The Panama Papers scandal more intriguing than a Grisham novel
April 14, 2016
New evidence of tax evasion is exposing the rich and famous from Canada and around the world.
The Panama Papers scandal has more intrigue than a Grisham novel.
A computer hacker downloaded 11.5 million confidential files from a Panama law firm that specializes in setting up tax havens for wealthy global clients.
Among those named in the leak, 12 are current or former heads of state.
One president is alleged to have $2 billion invested through close associates, and a prime minister resigned when his involvement was disclosed.
China’s news media is being censored. Television and Internet communication are blocked when any news of the Panama Papers is reveled.
The records were obtained from an anonymous source by the German newspaper Süddeutsche Zeitung, which then shared them with the International Consortium of Investigative Journalists.
The amount of information is reported to be 1,500 times larger than the WikiLeaks documents released by Edward Snowden in 2010.
The financial data includes emails and other documents dating back nearly 40 years. Approximately 214,000 shell companies were created for clients in 200 countries.
The Panama law firm has declared its innocence, large banks are being accused of participating, and several countries have announced they plan to investigate possible tax evasion by their citizens.
There is nothing illegal about establishing a shell company. The issue is secrecy, and secrecy means taxes can be avoided without detection.
But detection has happened on an unprecedented scale.
It has been suggested that Canada could be losing billions of tax dollars every year because companies and wealthy individuals have accountants who use loopholes in the system to hide wealth.
Our recent federal budget allocated $500 million to be used to help the Canada Revenue Agency collect taxes that are owed.
The United States has the reputation for being the best tax collector on the planet. They are ruthless at tracking down anyone they think owes them money, and in that regard they often act as a bully.
The U.S. has an arrangement with Canada and many other countries to collect U.S. taxes on their behalf. As a result many Canadians spend time, effort, and money defending themselves against the American tax collection process.
This is the part that is going to affect many Canadians.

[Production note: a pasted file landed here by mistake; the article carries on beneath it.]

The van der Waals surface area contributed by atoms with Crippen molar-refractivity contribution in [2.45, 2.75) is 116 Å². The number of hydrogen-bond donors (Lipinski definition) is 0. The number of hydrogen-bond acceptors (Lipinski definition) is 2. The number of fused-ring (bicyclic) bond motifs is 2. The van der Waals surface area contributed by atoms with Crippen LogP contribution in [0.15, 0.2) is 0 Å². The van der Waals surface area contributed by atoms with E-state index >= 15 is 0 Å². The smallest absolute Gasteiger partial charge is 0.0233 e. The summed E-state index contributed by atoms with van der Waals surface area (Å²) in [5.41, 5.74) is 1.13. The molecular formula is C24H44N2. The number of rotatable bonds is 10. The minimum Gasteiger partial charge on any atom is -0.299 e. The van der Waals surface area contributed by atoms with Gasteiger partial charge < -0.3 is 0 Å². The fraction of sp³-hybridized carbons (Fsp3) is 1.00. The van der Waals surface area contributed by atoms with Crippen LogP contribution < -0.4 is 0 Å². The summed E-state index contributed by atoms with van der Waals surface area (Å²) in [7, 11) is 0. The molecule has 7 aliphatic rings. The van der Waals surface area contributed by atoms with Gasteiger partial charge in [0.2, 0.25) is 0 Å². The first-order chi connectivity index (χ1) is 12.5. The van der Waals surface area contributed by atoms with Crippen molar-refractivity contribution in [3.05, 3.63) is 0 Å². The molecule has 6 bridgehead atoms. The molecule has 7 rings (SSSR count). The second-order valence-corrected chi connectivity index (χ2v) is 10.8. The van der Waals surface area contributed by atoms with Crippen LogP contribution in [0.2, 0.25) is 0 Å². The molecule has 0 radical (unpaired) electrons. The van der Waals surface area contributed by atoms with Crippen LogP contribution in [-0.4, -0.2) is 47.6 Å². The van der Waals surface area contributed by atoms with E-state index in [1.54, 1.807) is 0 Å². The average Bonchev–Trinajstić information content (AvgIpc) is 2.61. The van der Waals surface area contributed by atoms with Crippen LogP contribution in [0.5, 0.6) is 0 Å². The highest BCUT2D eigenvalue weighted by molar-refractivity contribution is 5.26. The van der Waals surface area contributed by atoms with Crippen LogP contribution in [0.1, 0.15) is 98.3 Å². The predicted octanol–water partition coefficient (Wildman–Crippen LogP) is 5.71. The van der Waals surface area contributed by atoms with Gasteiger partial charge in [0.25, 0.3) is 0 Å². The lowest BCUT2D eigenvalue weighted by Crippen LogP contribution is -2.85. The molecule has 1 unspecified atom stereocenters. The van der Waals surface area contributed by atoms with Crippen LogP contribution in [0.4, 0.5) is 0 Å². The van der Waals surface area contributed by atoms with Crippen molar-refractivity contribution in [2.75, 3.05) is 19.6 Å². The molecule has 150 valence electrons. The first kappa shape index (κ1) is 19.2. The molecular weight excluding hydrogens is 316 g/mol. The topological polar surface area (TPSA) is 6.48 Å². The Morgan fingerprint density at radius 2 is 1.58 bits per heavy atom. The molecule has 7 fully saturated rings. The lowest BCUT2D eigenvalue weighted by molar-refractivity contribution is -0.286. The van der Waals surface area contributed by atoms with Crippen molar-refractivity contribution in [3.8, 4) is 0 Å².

Depending on where you were born, or potentially where you lived or worked for a period of time, there might be a reason for a foreign country to claim taxes are owed.
There is an initiative underway for tax authorities in 96 countries, including Canada, to cooperate in global tax collection.
This includes sharing financial information with other jurisdictions.
Other countries want to be more aggressive at collecting taxes. These countries are simply following in the footsteps of how Americans have been successful in collecting more tax revenue.
There are several implications for Canadians. If you think the current tax collection system is confusing, wait until other countries get involved in the process.
Many taxpayers who struggle with current Canadian tax laws will be overwhelmed when one or more other countries attempt to collect taxes.
The demand for qualified tax accountants is going to increase. The accountants themselves will have to increase their qualifications and understanding of a more complex system.
The cost of filing a more complicated income tax return will escalate.
An even more significant cost will be if two countries are claiming you owe them taxes, because you will have to sort out the mess of who legitimately should receive tax revenue.
The monumental and embarrassing exposure of tax avoidance created by one law firm in Panama has added fuel to the fire.
Countries are aware they are being ripped off and will make adjustments to ensure they are more efficient at collecting taxes.
For some, the process of paying income tax is going to get complicated.